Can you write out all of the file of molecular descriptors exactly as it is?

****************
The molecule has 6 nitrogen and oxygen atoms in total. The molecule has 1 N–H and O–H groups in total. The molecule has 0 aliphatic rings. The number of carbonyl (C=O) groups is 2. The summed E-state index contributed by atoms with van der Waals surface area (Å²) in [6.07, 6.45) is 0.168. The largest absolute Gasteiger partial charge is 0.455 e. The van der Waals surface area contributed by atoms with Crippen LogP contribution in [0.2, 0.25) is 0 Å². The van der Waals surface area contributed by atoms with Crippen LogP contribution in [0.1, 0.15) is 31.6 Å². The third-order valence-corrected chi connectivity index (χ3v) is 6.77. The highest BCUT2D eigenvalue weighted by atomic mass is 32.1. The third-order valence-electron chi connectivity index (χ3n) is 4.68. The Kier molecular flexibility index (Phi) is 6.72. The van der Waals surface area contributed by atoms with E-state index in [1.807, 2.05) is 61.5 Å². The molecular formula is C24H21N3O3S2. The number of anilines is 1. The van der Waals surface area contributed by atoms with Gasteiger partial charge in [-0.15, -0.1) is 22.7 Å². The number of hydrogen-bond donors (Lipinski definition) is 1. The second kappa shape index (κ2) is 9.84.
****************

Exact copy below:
The molecule has 6 nitrogen and oxygen atoms in total. The molecule has 1 N–H and O–H groups in total. The molecule has 0 aliphatic rings. The number of carbonyl (C=O) groups is 2. The summed E-state index contributed by atoms with van der Waals surface area (Å²) in [6.07, 6.45) is 0.168. The largest absolute Gasteiger partial charge is 0.455 e. The van der Waals surface area contributed by atoms with Crippen LogP contribution in [0.2, 0.25) is 0 Å². The van der Waals surface area contributed by atoms with Crippen LogP contribution in [0.1, 0.15) is 31.6 Å². The third-order valence-corrected chi connectivity index (χ3v) is 6.77. The highest BCUT2D eigenvalue weighted by atomic mass is 32.1. The third-order valence-electron chi connectivity index (χ3n) is 4.68. The Kier molecular flexibility index (Phi) is 6.72. The van der Waals surface area contributed by atoms with E-state index in [1.807, 2.05) is 61.5 Å². The molecular formula is C24H21N3O3S2. The number of anilines is 1. The van der Waals surface area contributed by atoms with Gasteiger partial charge in [-0.15, -0.1) is 22.7 Å². The number of hydrogen-bond donors (Lipinski definition) is 1. The second kappa shape index (κ2) is 9.84.